It’s safe to say that confidence in banks and financial institutions has been tested this year. From the RBS IT glitch to the Barclays LIBOR-fixing scandal, banks have come under more scrutiny from customers than they have in many years.
Given the climate of distrust, if you’ve got money to invest in savings you might feel a little ill at ease trusting your money to one of the UK’s financial institutions to safeguard your money, let alone grow it for you.
But the reality is, stringent rules placed upon these financial institutions mean that they have to guarantee the money you entrust to them – to a point.
Moneysupermarket.com takes a closer look at just how safe your savings are.
An important thing to remember is that any current account, savings account or cash ISA opened with a UK-regulated bank is covered by the government-backed Financial Services Compensation Scheme (FSCS) up to £85,000.
So, if you have less than £85,000 to invest your money is entirely safe. If you have more than £85,000 to save then you should split it between a number of financial institutions.
Some advisors suggest that you should invest no more than £83,000 per financial institution because this allows for interest up to the £85,000 limit.
If you have a joint account, you’ll each still get your £85,000 guarantee – so in effect a joint account is guaranteed under FSCS up to the value of £170,000.
There are some caveats you ought to watch out for to ensure absolute security for your money.
For example, not all UK savings accounts are UK-regulated. There are some European banks that operate on a ‘passport scheme’ in that they offer accounts in the UK, but are subject to regulation and protection from their home governments.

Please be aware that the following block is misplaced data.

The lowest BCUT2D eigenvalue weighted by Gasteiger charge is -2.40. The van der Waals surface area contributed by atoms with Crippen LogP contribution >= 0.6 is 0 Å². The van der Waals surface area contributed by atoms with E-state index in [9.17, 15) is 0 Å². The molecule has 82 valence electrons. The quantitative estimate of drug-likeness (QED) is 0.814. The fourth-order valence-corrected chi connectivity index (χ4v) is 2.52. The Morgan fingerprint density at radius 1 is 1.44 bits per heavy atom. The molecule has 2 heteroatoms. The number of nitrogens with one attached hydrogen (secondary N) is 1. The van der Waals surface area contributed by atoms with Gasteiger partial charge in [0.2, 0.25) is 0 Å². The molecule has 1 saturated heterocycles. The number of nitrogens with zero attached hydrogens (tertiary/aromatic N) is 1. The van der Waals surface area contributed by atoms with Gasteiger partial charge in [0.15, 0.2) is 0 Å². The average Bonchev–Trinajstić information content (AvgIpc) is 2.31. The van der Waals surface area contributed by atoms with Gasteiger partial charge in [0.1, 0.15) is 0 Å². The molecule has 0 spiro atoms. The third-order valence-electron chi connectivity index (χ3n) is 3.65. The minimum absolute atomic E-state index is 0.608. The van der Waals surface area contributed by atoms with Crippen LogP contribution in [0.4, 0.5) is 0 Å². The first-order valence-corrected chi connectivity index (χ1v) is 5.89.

This includes the likes of ING Direct, Triodos Bank and Anglo-Irish Bank. Of course it may be that the government which regulates these foreign accounts is more stable and wealthier than our own, but you should be aware that protection may differ from our own.
As previously stated, FSCS covers you for up to £85,000 per person, per financial institution. Remember, however, that an institution is not the same as a bank.
If you had two savings accounts with one financial institution, you wouldn’t get £85,000 worth of protection for each account, you’d get £85,000 for the institution the two accounts are held with – so in effect, £42,500 per account.
One last thing
Remember that despite the recent problems faced by RBS and Barclays, customers’ money was not in jeopardy. RBS, NatWest and Ulster Bank customers were temporarily unable to access their money, but RBS stressed that the money was safe at all times.
It also promised to reimburse anyone detrimentally affected by its IT malfunction. UK banks are heavily regulated and have an obligation to their customers, so your money is generally very safe.